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The most challenging aspect of working in cyber-security is keeping up with cyber-criminals, and actively anticipating their next steps. It’s next to impossible to do since they are free to lie, cheat, steal, and impersonate anyone to get what they want. So, we find ourselves in a constant whack a mole paradigm, always one step behind the criminals reacting to their latest schemes.
Since hackers pivoted to attacking employees rather than networks for initial penetration, their arsenal has become even harder to thwart. Every employee is burdened with a common defect when it comes to being conned…. They are all human. They give the hackers a plethora of tools to use against them. They’re in a hurry, trusting, friendly, want to help, respond to flattery and kindness, unsuspecting, empathetic, considerate, and lazy. They predictably respond to messages of fear, reward, ego, and compassion. Now hackers combine that psychology with personal information harvested freely from work and social sites, and a multitude of communication channels such as online chat support, emails, phone calls, and even text messages to reach them 24/7.
Robinson Cole’s Data Privacy + Security Insider
Robinson Cole’s Data Privacy + Security Insider article, Protecting Against Wire Fraud and Man in the Middle Schemes shows (below) a new way hackers are using
Protecting Against Wire Fraud and Man in the Middle Schemes
The scammers continue to find easy ways to dupe unsuspecting businesses into sending information or money to them. It used to be that we had to address vast fraud schemes with phishing emails requesting the W-2s of employees. That is child’s play now as most companies are aware of the scheme and don’t fall victim to it.
Similarly, in the past year, we have seen a dramatic increase in wire fraud and man in the middle schemes. These schemes usually start with a sophisticated phishing email that an employee clicks that looks like it is from a trusted vendor, who has spoofed the signature line of the vendor and asks the employee to pay the outstanding invoice.
During the email trail, which can go back and forth on multiple occasions, the intruder will tell the employee that when they pay the outstanding invoice, the vendor has changed its bank account and wiring instructions, or is switching from the old paper check system to ECH and to use the wiring instructions in the email.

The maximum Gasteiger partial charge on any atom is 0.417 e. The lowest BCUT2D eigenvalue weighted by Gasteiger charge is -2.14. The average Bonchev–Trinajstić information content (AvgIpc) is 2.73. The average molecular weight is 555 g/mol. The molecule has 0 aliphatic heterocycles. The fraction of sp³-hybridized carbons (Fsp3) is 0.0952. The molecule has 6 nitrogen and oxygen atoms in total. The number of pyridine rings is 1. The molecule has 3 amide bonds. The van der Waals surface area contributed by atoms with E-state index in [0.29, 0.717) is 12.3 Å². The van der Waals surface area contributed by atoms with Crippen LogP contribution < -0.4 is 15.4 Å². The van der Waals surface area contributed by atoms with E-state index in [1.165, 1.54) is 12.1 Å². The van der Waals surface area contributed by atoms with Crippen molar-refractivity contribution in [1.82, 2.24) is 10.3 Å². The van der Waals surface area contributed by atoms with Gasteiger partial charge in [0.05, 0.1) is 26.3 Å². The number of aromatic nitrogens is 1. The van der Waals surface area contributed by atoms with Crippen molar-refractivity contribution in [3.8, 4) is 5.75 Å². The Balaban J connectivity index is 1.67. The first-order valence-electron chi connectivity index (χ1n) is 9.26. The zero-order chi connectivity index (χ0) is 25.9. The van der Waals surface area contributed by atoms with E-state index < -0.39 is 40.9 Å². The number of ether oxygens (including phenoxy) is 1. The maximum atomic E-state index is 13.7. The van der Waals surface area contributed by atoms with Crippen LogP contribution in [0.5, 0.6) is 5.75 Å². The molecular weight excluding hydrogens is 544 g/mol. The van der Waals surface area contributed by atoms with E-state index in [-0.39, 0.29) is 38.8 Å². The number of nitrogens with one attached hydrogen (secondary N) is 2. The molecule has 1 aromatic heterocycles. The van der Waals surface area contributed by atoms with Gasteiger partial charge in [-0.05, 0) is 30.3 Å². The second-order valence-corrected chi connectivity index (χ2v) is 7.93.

The money is wired per the email instructions to a legitimate bank in another state (that the hacker has opened online with someone else’s identity) and by the time the company finds out, the account has been drained. Sometimes the account can be frozen (usually within three days), but it is rare that the company knows in time to notify the bank and request that the account be frozen.
In this day and age, wiring instructions provided by email should never be trusted. If anyone requests payment to a new bank account or through ECH, major red flags should go up. Any requests should be confirmed in another way to properly authenticate the request, such as a telephone call to a known contact.
The hackers spoof the signature line of a known contact and put their own email and telephone number in the signature line, so when the employee calls to authenticate the instructions, the hacker is on the other end of the line. Those checking authentication should not email the hacker back through the existing email chain, but should start a new chain to the trusted contact, and not call the telephone number in the signature line, but the telephone number that the employee looks up separately in existing contacts or on the company’s website.
You all know that my mantra these days is for employees to be “wicked paranoid.” Those handling wires in your company should be aware of these schemes, be educated about them to be prepared for them and be wicked paranoid.
Freedman, L. F. (2019). Protecting against wire fraud and man in the middle schemes. Robinson+Cole: Data Privacy+Security Insider.